Vince always wondered about the little rivulets that often ran along the sides of the streets. Water babbled along between stones and around curves and more often than not they got clogged with autumn leaves. You could find them in the most unusual places and they were a testimony to the Japanese love of water sculpture. Who made these and why?
One such rivulet stretched for 850 metres outside the Isogo Ward offices quite near to Isogo station. This was one of the most elaborate water ways Vince had ever seen. It had twirls and swirls of patterned rock, wooden bridges, seats, stepping stones, plaques, little gardens and sets of steps that seemed to go nowhere. Little pieces of glass, shells and even some throwing dice were set amid the concreted pebbles.
Vince might not have thought any more of it, had he not been with Osamu at the time. He had casually remarked on the Japanese love of miniaturisation and Osamu had informed him that there was more to it than that.
"100 years ago," Osamu noted, "we would have been standing in the water here. This is all reclaimed land and this monument represents the coastline of the area before it was filled."
"Oh, really," Vince replied, only half interested.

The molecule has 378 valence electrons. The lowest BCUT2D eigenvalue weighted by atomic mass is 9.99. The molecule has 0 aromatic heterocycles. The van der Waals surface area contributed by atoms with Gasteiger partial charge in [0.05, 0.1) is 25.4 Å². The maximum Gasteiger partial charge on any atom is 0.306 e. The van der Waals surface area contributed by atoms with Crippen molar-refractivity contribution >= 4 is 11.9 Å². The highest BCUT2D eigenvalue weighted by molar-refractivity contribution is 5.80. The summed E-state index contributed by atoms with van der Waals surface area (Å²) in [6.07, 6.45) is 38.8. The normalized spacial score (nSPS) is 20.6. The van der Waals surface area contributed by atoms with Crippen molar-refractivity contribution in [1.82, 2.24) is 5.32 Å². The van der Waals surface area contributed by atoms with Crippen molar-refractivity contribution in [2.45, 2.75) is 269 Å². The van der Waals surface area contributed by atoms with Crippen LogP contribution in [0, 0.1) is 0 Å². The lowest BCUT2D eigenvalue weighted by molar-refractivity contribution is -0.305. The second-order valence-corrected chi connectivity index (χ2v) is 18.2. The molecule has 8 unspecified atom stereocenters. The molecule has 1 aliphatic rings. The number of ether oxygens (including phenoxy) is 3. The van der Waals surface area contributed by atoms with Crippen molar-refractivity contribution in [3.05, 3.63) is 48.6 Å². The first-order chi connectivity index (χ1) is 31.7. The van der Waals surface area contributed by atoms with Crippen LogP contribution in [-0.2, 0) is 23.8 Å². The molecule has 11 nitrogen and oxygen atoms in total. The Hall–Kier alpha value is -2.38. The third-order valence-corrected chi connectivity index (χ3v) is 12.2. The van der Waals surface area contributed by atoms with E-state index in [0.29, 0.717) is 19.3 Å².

Osamu dragged him back to the first part of the sculpture and pointed to three cone-shaped fountains, "These represent the mountains that used to be on this coastline."
"You mean they're not there any more?"
"Oh, they're still there. They just look very different now, a lot flatter. The pond is where the sea used to be and this is where the beach would have been. See all the sand and the shells."
"And what about the dice?"
"Oh, that's a Japanese symbol for good luck. You find dice on the New Year rakes that you can buy at temples or shrines at New Year."
Vince knew well enough that a large section of Yokohama was in fact landfill. On his first visit to the Yamate Museum, an elderly woman attendant had showed him an early map of Yokohama and explained to him where some current spots were. Sakuragicho, the terminus of the first railway line in Japan was right on an outcrop of rock and Yokohama station was in the middle of Tokyo Bay.
This was a comparatively new phenomenon for Yokohama, which had only really attracted settlers after the foreign invasion set in motion by Commodore Perry's gun boats. Vince was well aware that people had been filling in Tokyo Bay around Edo since the 1600's when the Shogun, Ieyasu Tokugawa, made it his capital.
If Vince wondered where the landfill had come from, he need have gone no further than his own back door. Even through the peep hole, from which you could spot unwanted visitors like Daily Yomiuri salesman and Jehovah's Witnesses, you could see the candy red and white shades of the Midori Ward Refuse Centre smoke stack. Garbage collection in Yokohama was not at all like that in Tokyo. You didn't spend time sorting through your rubbish into burnable and non-burnable bins, trying to remember if this was the burnable rubbish collection day or a non-burnable rubbish collection day or no rubbish day at all for that matter.